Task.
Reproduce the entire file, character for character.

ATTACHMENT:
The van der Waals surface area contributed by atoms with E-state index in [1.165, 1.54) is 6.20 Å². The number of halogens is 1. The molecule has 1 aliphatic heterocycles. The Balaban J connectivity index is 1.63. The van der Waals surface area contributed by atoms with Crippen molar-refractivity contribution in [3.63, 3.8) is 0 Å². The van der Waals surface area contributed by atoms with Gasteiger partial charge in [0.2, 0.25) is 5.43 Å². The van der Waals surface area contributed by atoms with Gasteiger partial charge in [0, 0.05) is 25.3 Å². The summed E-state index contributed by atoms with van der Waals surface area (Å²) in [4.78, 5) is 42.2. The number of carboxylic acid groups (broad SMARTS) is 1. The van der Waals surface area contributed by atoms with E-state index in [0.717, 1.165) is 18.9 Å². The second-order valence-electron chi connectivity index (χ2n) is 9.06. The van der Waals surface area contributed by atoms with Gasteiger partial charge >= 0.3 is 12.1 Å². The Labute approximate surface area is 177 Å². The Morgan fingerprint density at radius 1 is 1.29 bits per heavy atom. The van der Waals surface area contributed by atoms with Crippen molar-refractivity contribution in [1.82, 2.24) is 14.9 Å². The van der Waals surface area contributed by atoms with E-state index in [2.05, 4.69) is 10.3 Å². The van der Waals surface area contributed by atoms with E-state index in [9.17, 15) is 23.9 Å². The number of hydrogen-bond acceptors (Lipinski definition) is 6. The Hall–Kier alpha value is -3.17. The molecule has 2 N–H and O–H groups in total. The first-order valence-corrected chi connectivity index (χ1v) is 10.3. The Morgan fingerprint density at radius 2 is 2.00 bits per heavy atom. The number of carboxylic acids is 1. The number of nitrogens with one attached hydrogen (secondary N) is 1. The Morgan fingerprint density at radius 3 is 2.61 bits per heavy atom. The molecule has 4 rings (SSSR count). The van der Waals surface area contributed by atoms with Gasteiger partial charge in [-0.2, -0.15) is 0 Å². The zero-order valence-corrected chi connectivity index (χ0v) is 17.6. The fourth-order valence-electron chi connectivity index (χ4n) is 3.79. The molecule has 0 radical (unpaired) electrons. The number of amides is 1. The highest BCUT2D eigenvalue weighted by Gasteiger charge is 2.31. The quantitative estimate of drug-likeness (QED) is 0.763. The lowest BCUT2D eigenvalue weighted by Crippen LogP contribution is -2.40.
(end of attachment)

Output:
The van der Waals surface area contributed by atoms with E-state index in [1.165, 1.54) is 6.20 Å². The number of halogens is 1. The molecule has 1 aliphatic heterocycles. The Balaban J connectivity index is 1.63. The van der Waals surface area contributed by atoms with Crippen molar-refractivity contribution in [3.63, 3.8) is 0 Å². The van der Waals surface area contributed by atoms with Gasteiger partial charge in [0.2, 0.25) is 5.43 Å². The van der Waals surface area contributed by atoms with Gasteiger partial charge in [0, 0.05) is 25.3 Å². The summed E-state index contributed by atoms with van der Waals surface area (Å²) in [4.78, 5) is 42.2. The number of carboxylic acid groups (broad SMARTS) is 1. The van der Waals surface area contributed by atoms with E-state index in [0.717, 1.165) is 18.9 Å². The second-order valence-electron chi connectivity index (χ2n) is 9.06. The van der Waals surface area contributed by atoms with Gasteiger partial charge >= 0.3 is 12.1 Å². The Labute approximate surface area is 177 Å². The Morgan fingerprint density at radius 1 is 1.29 bits per heavy atom. The van der Waals surface area contributed by atoms with Crippen molar-refractivity contribution in [1.82, 2.24) is 14.9 Å². The van der Waals surface area contributed by atoms with E-state index in [2.05, 4.69) is 10.3 Å². The van der Waals surface area contributed by atoms with E-state index in [9.17, 15) is 23.9 Å². The number of hydrogen-bond acceptors (Lipinski definition) is 6. The Hall–Kier alpha value is -3.17. The molecule has 2 N–H and O–H groups in total. The first-order valence-corrected chi connectivity index (χ1v) is 10.3. The Morgan fingerprint density at radius 2 is 2.00 bits per heavy atom. The number of carboxylic acids is 1. The number of nitrogens with one attached hydrogen (secondary N) is 1. The Morgan fingerprint density at radius 3 is 2.61 bits per heavy atom. The molecule has 4 rings (SSSR count). The van der Waals surface area contributed by atoms with Gasteiger partial charge in [-0.2, -0.15) is 0 Å². The zero-order valence-corrected chi connectivity index (χ0v) is 17.6. The fourth-order valence-electron chi connectivity index (χ4n) is 3.79. The molecule has 0 radical (unpaired) electrons. The number of amides is 1. The highest BCUT2D eigenvalue weighted by Gasteiger charge is 2.31. The quantitative estimate of drug-likeness (QED) is 0.763. The lowest BCUT2D eigenvalue weighted by Crippen LogP contribution is -2.40.